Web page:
Forgive me for cribbing that movie quote, a line you couldn’t escape – believe me, I tried – upon the release of Despicable Me in 2001. It aptly describes the film: not much in the way of story, little more than an excuse for androgynous yellow creatures to spew gibberish. It’s fluff in the worst kind of sense, and as you can imagine, I’m hardly its biggest fan.
But is all fluff bad? After all, if fluff films are inherently bad, then important films are good by nature. Binaries, you know. This came up on Twitter last Thursday. I’ve yet to see Saving Mr. Banks (it’s… complicated), so I figured I’d ask about its box-office prospects. The conversation then shifted to a discussion about “fluff” movies. Here’s what more or less happened on my feed.
Twitter is good for nothing if not showcasing knee-jerk reactions. I dismissed Banks as a film deserving of awards consideration long before “the season” began. My attitude didn’t change – after Disney made clear that it would put a major push behind Banks, after it played well at the AFI Fest, even after Anne Thompson reported that members of the motion-picture academy enjoy the film.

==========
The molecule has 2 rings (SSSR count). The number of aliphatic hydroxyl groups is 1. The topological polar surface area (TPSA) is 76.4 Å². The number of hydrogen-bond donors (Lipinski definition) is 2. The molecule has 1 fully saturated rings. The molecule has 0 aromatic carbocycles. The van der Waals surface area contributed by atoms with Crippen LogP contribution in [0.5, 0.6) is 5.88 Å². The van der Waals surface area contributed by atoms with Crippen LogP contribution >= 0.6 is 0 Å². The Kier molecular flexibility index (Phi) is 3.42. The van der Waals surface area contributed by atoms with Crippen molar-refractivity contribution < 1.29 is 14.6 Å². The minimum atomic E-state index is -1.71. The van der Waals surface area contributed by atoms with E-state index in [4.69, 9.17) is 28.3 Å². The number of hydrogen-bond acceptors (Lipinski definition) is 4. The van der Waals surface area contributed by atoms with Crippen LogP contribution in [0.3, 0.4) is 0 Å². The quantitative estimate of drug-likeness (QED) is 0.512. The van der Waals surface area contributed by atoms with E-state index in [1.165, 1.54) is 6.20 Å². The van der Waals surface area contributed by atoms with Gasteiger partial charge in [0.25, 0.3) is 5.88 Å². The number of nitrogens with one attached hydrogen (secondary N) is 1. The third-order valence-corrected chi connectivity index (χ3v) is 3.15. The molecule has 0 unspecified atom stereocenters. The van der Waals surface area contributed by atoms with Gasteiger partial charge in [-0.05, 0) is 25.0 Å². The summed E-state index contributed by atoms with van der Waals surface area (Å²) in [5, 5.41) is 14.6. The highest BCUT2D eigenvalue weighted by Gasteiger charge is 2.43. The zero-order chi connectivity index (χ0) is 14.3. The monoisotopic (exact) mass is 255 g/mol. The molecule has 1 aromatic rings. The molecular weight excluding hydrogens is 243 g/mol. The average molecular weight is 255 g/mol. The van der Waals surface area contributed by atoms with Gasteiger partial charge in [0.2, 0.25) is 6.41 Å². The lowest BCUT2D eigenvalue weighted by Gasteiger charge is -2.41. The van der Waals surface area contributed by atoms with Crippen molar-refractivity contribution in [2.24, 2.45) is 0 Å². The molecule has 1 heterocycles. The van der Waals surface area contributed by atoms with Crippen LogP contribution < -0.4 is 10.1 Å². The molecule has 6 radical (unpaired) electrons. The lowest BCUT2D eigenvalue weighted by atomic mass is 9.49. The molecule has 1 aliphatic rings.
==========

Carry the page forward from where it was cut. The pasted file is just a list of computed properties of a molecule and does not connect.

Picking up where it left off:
Granted, this has less to do with whether Banks will be a major contender (not much of a question at this point) than my own perception of its quality. But subject matter does not in itself define a film’s quality. Ditto tone. Important is not always good; fluff is not always terrible.
But moving into the awards discussion, the Screen Actors Guild (SAG) announces its year-end nods tomorrow morning; the Hollywood Foreign Press Association (HFPA) unveils the Golden Globe nods on Thursday. Check out my nominations predictions alongside this week’s Oscar picks over the following pages.